Social media is abuzz with images and videos of the Chinese military drills as the tensions in the Taiwan Strait escalate dramatically. A picture of what appears to be a Chinese military vehicle bearing the infamous letter “Z” is also going viral on the internet.
Russian military operations in Ukraine are symbolized by the letter Z. Since the start of the invasion, Russian armed vehicles with the Z emblem painted on them have been regularly spotted in Ukraine.
The image surfaced on the internet as China encircled the island nation and staged intense drills in response to Nancy Pelosi’s recent visit. It raised fears that China might take a similar course as Russia and invade Taiwan.
The armored car in the image is believed to be a Chinese Dongfeng EQ2050. Internet users speculated that the vehicle was spotted in Fujian province, where Chinese military activity has recently increased.
Dongfeng EQ2050 is the Chinese replica of the American HMMWV. In China, it is known as Mengshi. The Chinese army uses it in combat, manufacturing these vehicles in good numbers. The Chinese military and paramilitary groups employ it frequently.
However, the picture in question also circulated online in March, claiming that it represented the Chinese military vehicle with the letter Z. It speculated that it is a civilian car because it has a blue license plate. Also, the vehicle is said to be registered in Liaoning, Northeast China.
~Old pic and reportedly civilian vehicle. https://t.co/zjzehC8KZt
— War Monitor (@WarfareReports) August 3, 2022
This high mobility vehicle also comes in a civil version and is exported to some countries, including Belarus and Zimbabwe. The picture with the Z symbol nevertheless conveys Chinese citizens’ support for Russia in its conflict with Ukraine.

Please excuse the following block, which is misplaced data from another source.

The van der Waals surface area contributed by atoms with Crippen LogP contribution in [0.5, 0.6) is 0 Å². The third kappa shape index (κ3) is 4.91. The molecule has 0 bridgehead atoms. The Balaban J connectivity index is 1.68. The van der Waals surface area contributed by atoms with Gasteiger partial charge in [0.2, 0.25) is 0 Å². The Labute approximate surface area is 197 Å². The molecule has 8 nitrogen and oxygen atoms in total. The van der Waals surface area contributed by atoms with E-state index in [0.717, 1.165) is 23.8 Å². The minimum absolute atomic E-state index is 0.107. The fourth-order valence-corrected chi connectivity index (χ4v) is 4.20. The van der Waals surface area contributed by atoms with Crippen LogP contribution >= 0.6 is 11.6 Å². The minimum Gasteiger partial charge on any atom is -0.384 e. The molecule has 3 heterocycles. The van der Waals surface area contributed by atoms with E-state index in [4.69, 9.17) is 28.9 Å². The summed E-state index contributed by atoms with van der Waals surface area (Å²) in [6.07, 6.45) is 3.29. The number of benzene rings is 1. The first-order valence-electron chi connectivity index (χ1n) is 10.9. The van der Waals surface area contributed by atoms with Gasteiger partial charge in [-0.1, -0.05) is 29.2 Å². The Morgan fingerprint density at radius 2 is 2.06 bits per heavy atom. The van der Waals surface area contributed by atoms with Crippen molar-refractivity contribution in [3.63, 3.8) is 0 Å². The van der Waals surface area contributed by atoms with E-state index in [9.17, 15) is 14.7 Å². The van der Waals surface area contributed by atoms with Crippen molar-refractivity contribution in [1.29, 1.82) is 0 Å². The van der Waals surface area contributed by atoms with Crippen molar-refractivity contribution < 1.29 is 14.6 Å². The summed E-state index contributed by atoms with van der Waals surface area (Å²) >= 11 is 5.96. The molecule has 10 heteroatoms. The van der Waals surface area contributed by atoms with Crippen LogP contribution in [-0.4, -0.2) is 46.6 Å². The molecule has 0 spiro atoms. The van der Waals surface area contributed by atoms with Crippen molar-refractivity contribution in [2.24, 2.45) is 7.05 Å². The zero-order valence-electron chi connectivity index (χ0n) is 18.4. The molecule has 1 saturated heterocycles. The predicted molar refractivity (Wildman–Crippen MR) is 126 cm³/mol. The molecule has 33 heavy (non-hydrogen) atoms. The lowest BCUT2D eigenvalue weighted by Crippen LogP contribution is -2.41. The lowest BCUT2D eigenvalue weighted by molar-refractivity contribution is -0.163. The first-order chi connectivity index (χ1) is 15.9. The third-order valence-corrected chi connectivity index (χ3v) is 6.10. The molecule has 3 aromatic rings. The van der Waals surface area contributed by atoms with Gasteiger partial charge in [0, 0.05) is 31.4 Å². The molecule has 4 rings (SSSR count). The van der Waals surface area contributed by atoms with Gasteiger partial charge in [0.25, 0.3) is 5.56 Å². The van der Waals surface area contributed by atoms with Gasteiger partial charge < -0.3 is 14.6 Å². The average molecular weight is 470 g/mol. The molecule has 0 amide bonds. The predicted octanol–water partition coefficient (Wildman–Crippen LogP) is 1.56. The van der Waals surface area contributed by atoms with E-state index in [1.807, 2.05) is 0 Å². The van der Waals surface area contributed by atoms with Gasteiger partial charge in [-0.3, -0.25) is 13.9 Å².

Russian military equipment, including submarines, have routinely featured Z on them. Two possible interpretations for the Z symbol found on Russian military vehicles have been noted: “Zapad,” which means “west,” and “Za pobedy,” which means “victory.”
The Z is also intended to serve as a mechanism for the Russian military to identify its surrounding forces, thereby averting incidents like friendly fire.
China Plans To Invade Taiwan?
In response to US House Speaker Nancy Pelosi’s visit to Taiwan, China has begun its most extensive military exercises in the area, dispatching dozens of fighter jets and warships and firing ballistic missiles.
As a result of the drills, regional tensions have increased. Japan claims several missiles launched by Chinese forces landed in its exclusive economic zone (EEZ).
The Association of Southeast Asian Nations (ASEAN) also showed its concern stating, “the situation risked miscalculation, serious confrontation, open conflicts and unpredictable consequences among major powers.”
According to Chinese state media, live-fire sea and air drills are occurring in six zones all around Taiwan, which is located 180 kilometers (112 miles) off the coast of China.
The drills involve more than 100 aircraft, including bombers, fighter jets, and ten warships, as reported by EurAsian Times.
For the first time since 1996, Chinese rocket forces launched several ballistic missiles into the waters off Taiwan to demonstrate its military capabilities. Taiwan’s defense ministry confirmed the launch of 11 missiles, identifying them as Dongfeng ballistic weapons.
Concerns about whether Beijing intends to invade Taiwan have returned in response to these extraordinary military exercises. The state-run Global Times also published expert commentary defining the drills as a practice for “reunification,” which raised a more serious question about the objectives of these drills.
Moreover, experts believe China has learned from Russia’s expensive but gradual territorial expansion in Ukraine and formulated its plan to attack Taiwan. However, even though China has the largest naval force in the world, a military takeover of Taiwan would be fraught with danger.
Additionally, there is a chance that an invasion could lead to a more serious conflict between China and the US. The Taiwan Relations Act of 1979 requires the US to aid Taiwan in self-defense even though it does not acknowledge the island as a sovereign nation.
US President Joe Biden said in May that Washington would defend Taiwan with force if a Chinese attack occurred. Besides, Washington places strategic value on the island.